They Cost WHAT?

Far and away, the most common question I get day to day is “Why are hearing aids so expensive?” The answer is complex, but I will try to explain. 


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One of the main factors affecting the price of hearing aids is ‘market potential’.  Hearing aids are considered a high tech/low volume product. In the United States roughly 32% of people with hearing loss wear hearing aids.  Currently Annual hearing aid sales in the US is slightly less than 4 million units.   In the US there are about 35 million people with hearing loss. Even if ALL of them bought hearing aids this year, that wouldn’t amount to the number of iPhones sold in the 4th quarter of 2018.  But as already noted, only about 1/3 of people who could utilize hearing aids actually do. So as market potentials go, hearing aids are a pretty small. 


Another significant part of the cost of aids is R&D.  Hearing aids are VERY sophisticated devices.  A not well known fact is that many advanced sound amplifying and processing technologies were invented, or developed by the hearing aid industry. This includes things like directional microphones, digital noise reduction, even the microphone itself.  Hearing aids these days are basically tiny computers operating at up to 500 million instructions per second (MIPS).  500 MIPS is equivalent to the processing power that once drove an Intel Pentium Pro processor. Now that is available in a tiny instrument powered by a 1.4 volt battery.  Of course all that processing power needs to have software running it.  Both the programming built into the hearing aid, and the software that we use to customize each hearing aid is constantly being upgraded. Of course,  those who work with them, like me, need training on those upgrades too!


Manufacturing of hearing aids is precise, and the better ones carry a rating of IP68, which means they are highly dust, and water resistant.  In addition, hearing aids are manufactured to performance specifications dictated by the FDA. This compliance process alone is expensive.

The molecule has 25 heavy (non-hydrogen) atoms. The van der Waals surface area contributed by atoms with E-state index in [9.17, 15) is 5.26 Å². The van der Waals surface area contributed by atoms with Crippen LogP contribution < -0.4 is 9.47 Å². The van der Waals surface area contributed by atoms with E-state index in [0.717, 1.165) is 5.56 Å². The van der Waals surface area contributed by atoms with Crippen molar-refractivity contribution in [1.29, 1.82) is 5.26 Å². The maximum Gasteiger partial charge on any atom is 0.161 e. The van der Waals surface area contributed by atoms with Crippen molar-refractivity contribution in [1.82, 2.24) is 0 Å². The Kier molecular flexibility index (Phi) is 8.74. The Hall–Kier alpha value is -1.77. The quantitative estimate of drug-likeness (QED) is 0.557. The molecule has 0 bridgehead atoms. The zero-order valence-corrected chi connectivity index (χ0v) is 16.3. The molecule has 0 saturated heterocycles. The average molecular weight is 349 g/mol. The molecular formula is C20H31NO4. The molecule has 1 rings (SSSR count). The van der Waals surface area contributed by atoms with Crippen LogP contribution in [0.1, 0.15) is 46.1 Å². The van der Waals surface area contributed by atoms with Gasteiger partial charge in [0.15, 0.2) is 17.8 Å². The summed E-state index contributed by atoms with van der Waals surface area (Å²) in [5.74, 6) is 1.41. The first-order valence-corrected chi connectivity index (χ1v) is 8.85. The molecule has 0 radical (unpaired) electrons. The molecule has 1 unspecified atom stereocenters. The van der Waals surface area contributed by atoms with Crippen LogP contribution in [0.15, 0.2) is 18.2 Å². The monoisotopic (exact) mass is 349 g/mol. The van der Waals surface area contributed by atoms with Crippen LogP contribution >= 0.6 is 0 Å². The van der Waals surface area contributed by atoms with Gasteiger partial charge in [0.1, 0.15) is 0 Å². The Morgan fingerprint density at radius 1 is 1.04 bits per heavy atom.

A patient has to have his hearing tested in a quiet area, with sensitive instruments, which have to be calibrated on an annual basis.  Once that has been performed, a hearing health care professional has to take into consideration the hearing loss, the physical attributes of the patients ear, lifestyle considerations, and budget to determine what type of a hearing instrument will work best for the patient. Sometimes this involves making a mold of the patients ear canal.


At this point the hearing aid has been designed, manufactured, and the patient evaluated. Next comes the the fitting process.  This starts with the initial programming of the aid for each ear according to the sound sensitivity of the particular patient. In addition, a fitting involves counseling on placement, maintenance, and adjusting instruments. While a new hearing aid wearer can normally hear better right away, the real benefit to hearing aids comes later. Put simply, it takes time for a person’s  brain to make proper use of the new sounds it is receiving.  That means that hearing instruments require follow up care as a patient acclimates to the new sound, and as  their hearing changes. Periodic evaluations of the patient, and the instruments are required for optimal performance. Finally, there is service for malfunctioning instruments.  Hearing aids are designed to be worn all day, in contact with your skin, with at least part of them down a warm, moist ear canal. Sometimes they fail.


In the US, the average price for a hearing aid is $2300, and most people need two.  Currently the pricing model in the US is ‘front end loaded’, meaning that the cost of ongoing care is included in the initial purchase price.  

I believe this strategy will be changing to a ‘pay per service’ model.  One reason for this is that in 2015 the President's Council of Advisors on Science and Technology recommended that hearing aid prices be ‘unbundled’, and that a category of ‘over the counter’ hearing aids be made available. Consequently  the Over-the-Counter Hearing Aid Act of 2017 became law August 3, 2017.  Contributing to this is that health insurance companies are offering coverage for hearing aids more frequently. Simply put, insurance companies don’t like ‘front end loaded’ pricing. They just do not like to prepay…for anything.  

There is little consensus of how all this new regulation will play out. The hope is that there will be a higher  percentage of hearing aid use, which, in turn would bring prices down.

It is worth noting that in Japan which does not regulate hearing aid dispensing, dispensing is still done primarily by trained professionals, and the prices are similar to the US. On top of that, the usage rate in Japan is half that of the US.  

Another very curious statistic is that in countries where hearing aids are covered by government run health care, the usage rates do not increase as much as we would like.  In the best scenarios, Denmark and Norway have about 42% penetration, and the prices of the aids are still comparable.  In both of these scenarios, consumer satisfaction is below that of the US.  So, in looking around the world at different distribution frameworks, the fitting process, product, and price does not very a great deal. At Hearswell, we pay attention to trends in the industry, and always offer our customers the most cost effective options in hearing health care. Hear Better. Hearswell. Call us at 763-444-4051 or visit www.hearswell.com 

INFO@HEARSWELL.COM * (763)444-4051* 33 Main St. W., Isanti, MN